Stories about Religion from December, 2011
Blogger Karachi Walla shares some images from a visit to the Manghopir Shrine – one of the oldest Sufi shrines located in the suburbs of Gadap town, to the North-West of Karachi.
Shashi Shekhar at Offstumped looks back on the year 2011 and finds that it has been anything but predictable.
Armenian and Greek priests have once again clashed, but this time at the Church of Nativity in Bethlehem, much to the astonishment and amusement of social media users worldwide.
Libyan blogger Highlander, at From the Rock, shares some observations on Christmas in Libya, now that Gaddafi is gone.
AL-HAQU-MURUN visits Kashmir and senses a growing, socio-religious conflict within the Muslim community. He feels that, if left unattended, this could have serious repercussion in the coming days.
Mike, in his blog about Bogotá, posts pictures of Christmas at La Casa del Colobrí (“The House of the Hummingbird”), which “supports many poor families who live in central Bogotá – in particular families who were displaced when the old Cartucho neighborhood was bulldozed to create the Tercer Milenio Park.”
indi.ca feels that Sri Lanka's Santas are invariably scary – offers a few pictures to illustrate the same.
Raja Basu at Potpourri tells us why he feels that Christmas is a pan-religious festival, meant for the entire world.
Several bloggers and news sites reported [fa] that Mohammad Reza Pour Shajari, a jailed blogger , may face charge of ‘Waging War Against God’ (moharebeh). A death sentence can be pronounced in this case. He criticized Islam and Islamic Republic in his blog, Iran Land's Report.
Iranian officials are going to launch a “pure comments campaign” against blasphemy and pornography. Khoshnevis says [Fa] that 1000 individuals have been recruited to put comments on “dirty websites and blogs” to “diss-effect” their content.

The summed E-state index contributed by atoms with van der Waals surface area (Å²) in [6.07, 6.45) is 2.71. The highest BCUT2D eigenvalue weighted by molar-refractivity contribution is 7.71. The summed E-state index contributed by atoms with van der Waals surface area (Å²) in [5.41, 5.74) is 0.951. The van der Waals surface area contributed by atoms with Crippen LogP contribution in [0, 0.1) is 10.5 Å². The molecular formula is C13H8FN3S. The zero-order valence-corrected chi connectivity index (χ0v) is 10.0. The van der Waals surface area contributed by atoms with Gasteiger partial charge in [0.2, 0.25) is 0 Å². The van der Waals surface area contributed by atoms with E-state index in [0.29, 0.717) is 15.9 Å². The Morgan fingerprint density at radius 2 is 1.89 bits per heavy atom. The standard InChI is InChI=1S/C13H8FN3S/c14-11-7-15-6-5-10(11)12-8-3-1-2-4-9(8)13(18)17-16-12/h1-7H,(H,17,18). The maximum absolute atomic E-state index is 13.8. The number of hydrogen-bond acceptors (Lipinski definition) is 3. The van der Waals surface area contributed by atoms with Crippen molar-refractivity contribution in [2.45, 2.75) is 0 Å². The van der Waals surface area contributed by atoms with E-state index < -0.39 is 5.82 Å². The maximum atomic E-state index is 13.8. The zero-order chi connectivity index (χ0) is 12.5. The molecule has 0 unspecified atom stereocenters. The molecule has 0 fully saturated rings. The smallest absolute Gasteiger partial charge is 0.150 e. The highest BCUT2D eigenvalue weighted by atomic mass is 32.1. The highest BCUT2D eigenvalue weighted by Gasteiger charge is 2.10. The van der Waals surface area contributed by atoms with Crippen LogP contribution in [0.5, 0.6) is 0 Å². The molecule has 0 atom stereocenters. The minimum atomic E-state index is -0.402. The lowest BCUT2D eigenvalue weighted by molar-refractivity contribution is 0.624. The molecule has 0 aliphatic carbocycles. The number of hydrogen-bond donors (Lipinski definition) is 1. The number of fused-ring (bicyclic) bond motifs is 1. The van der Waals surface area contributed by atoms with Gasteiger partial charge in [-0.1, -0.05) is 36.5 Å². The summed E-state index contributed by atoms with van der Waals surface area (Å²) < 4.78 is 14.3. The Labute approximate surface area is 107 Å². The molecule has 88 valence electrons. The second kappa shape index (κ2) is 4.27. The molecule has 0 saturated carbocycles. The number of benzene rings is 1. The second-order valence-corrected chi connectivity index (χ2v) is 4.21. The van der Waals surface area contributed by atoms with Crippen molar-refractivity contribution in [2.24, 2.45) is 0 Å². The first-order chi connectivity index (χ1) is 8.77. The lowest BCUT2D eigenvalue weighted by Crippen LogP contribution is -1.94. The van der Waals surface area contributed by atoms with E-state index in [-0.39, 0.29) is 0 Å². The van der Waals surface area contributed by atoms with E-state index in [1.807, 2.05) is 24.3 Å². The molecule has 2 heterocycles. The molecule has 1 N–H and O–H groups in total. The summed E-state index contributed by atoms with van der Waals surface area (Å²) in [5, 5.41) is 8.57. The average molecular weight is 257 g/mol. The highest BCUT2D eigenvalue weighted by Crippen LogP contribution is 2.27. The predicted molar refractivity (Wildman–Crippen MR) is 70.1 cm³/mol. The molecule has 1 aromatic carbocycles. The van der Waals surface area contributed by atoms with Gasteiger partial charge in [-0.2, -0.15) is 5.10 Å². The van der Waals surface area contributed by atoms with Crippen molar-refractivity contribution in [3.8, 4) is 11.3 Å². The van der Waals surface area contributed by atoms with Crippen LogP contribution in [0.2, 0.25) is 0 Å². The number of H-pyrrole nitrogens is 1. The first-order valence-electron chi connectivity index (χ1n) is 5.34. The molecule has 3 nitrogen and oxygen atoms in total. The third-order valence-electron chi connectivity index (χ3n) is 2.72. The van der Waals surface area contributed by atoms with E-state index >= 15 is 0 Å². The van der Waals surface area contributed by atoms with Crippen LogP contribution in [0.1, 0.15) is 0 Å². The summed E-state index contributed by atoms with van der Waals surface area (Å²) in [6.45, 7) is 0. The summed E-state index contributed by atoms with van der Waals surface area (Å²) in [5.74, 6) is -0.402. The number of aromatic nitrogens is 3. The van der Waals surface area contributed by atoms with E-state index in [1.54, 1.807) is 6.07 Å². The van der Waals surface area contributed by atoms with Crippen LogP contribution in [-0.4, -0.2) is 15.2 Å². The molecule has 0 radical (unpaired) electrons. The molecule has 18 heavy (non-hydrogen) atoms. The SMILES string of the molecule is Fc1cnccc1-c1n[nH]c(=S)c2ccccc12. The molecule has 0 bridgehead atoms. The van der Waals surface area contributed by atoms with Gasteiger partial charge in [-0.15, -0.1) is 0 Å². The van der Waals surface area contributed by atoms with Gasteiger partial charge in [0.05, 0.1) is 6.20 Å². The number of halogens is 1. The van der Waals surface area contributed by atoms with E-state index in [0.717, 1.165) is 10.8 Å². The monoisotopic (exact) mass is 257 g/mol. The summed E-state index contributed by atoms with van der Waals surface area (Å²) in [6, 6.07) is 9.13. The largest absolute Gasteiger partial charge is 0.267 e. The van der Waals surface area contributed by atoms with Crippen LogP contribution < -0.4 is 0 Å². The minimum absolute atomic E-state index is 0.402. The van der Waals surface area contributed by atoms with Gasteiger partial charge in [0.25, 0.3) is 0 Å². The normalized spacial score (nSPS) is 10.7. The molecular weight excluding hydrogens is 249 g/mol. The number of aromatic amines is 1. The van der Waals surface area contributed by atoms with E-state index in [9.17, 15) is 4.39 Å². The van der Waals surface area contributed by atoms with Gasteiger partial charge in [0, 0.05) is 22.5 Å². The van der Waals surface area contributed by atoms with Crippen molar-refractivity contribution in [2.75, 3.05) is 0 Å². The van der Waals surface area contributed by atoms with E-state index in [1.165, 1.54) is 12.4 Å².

Barbados-based B.C. Pires posts his reflections on the death of writer Christopher Hitchens: “for all his flaws … worth a few hundred pastors and priests to me, perhaps a few thousand.”
Luis Soares, from the blog Pragmatismo Político (Political Pragmatism) quotes [pt] Bishop of Guarulhos, in the Brazilian state of São Paulo, Luiz Gonzaga Bergonzini, who said that “women lie when they say they were raped”. In the bishop's mind, he adds, women lie in order to have abortions, because the...
Globewriter is heartened that Project Runway winner, Anya Ayoung-Chee, has “[thrown]her weight against hate” by signing a petition “to demand the Trinidad Express apologize for running an offensive advert that, among other things, described LGBT people as ‘broken’”, and urges you to do the same.
Bloggers from Trinidad and Tobago voice their outrage at a newspaper ad that claims to educate people about homosexuality, calling it “a vile advertisement that can only be described as hateful, mean spirited and a pack of lies.”
Fernando Marroquin [es] posts pictures of El Calvario church in downtown San Salvador. He blogs about the church's history and encourages his readers to get acquainted with San Salvador's historic downtown.
Crazy Nigerian interviews Santa Claus: “Me: There’s so much I’ve been dying to ask you…like why don’t you ever come to Nigeria? Santa: Oh, all the houses there don’t have any chimneys. Me: But you can’t expect chimneys in a country that’s hot virtually all year round! Santa: Sorry my...
Yluux published a photo essay [es] on the pilgrimage to the city of Caacupé on December 7 and 8: “hundreds of thousands flock [to the city] from all over the country to pay homage to the Virgin of Caacupé.”
People from across Russia traveled great distances and endured hardships in order to view the Virgin Mary's belt - a relic believed to promote fertility. In the decades since the fall of the USSR, religion has been reinventing itself in Russia.
The leader of Poland's largest opposition party has announced his support for re-introduction of the death penalty for "the gravest crimes." Although this announcement may be treated as a way to win over some voters, a huge debate on the subject has started nevertheless. Anna Gotowska reports.
The Baha’is of Egypt number perhaps only 2,000 people, but over the years the community has faced discrimination and sometimes hostility. Global Voices Online has spoken to Baha’i blogger Wael about the current situation of the Baha’is in Egypt and the changes that the elections might bring.
Mark, from Kuwait, lists the places which have put up Christmas decorations in the Arab Sheikhdom. Tune into the comments for reactions.